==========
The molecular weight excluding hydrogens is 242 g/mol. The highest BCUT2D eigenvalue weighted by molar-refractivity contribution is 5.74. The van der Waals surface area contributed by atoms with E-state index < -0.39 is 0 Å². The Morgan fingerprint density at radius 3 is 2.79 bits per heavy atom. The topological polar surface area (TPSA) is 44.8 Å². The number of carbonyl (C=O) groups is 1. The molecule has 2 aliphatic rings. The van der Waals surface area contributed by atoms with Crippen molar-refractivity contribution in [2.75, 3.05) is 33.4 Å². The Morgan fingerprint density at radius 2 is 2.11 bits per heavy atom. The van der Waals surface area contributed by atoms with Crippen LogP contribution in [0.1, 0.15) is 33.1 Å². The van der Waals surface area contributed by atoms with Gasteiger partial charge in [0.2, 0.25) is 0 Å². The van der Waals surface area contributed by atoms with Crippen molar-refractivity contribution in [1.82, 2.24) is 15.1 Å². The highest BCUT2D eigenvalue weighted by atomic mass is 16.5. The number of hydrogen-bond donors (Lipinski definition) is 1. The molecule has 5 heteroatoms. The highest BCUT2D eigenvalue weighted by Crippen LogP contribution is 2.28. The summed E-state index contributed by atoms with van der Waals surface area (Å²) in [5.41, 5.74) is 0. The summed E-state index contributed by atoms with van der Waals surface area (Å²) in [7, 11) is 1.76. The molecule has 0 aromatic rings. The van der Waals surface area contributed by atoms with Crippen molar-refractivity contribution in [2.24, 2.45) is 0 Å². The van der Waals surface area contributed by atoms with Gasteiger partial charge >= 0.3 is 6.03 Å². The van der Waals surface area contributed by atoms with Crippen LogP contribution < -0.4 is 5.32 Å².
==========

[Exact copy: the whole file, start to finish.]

The molecular weight excluding hydrogens is 242 g/mol. The highest BCUT2D eigenvalue weighted by molar-refractivity contribution is 5.74. The van der Waals surface area contributed by atoms with E-state index < -0.39 is 0 Å². The Morgan fingerprint density at radius 3 is 2.79 bits per heavy atom. The topological polar surface area (TPSA) is 44.8 Å². The number of carbonyl (C=O) groups is 1. The molecule has 2 aliphatic rings. The van der Waals surface area contributed by atoms with Crippen molar-refractivity contribution in [2.75, 3.05) is 33.4 Å². The Morgan fingerprint density at radius 2 is 2.11 bits per heavy atom. The van der Waals surface area contributed by atoms with Crippen LogP contribution in [0.1, 0.15) is 33.1 Å². The van der Waals surface area contributed by atoms with Gasteiger partial charge in [0.2, 0.25) is 0 Å². The van der Waals surface area contributed by atoms with Crippen molar-refractivity contribution in [1.82, 2.24) is 15.1 Å². The highest BCUT2D eigenvalue weighted by atomic mass is 16.5. The number of hydrogen-bond donors (Lipinski definition) is 1. The molecule has 5 heteroatoms. The highest BCUT2D eigenvalue weighted by Crippen LogP contribution is 2.28. The summed E-state index contributed by atoms with van der Waals surface area (Å²) in [5.41, 5.74) is 0. The summed E-state index contributed by atoms with van der Waals surface area (Å²) in [7, 11) is 1.76. The molecule has 0 aromatic rings. The van der Waals surface area contributed by atoms with Crippen molar-refractivity contribution in [2.24, 2.45) is 0 Å². The van der Waals surface area contributed by atoms with Gasteiger partial charge >= 0.3 is 6.03 Å². The van der Waals surface area contributed by atoms with Crippen LogP contribution < -0.4 is 5.32 Å².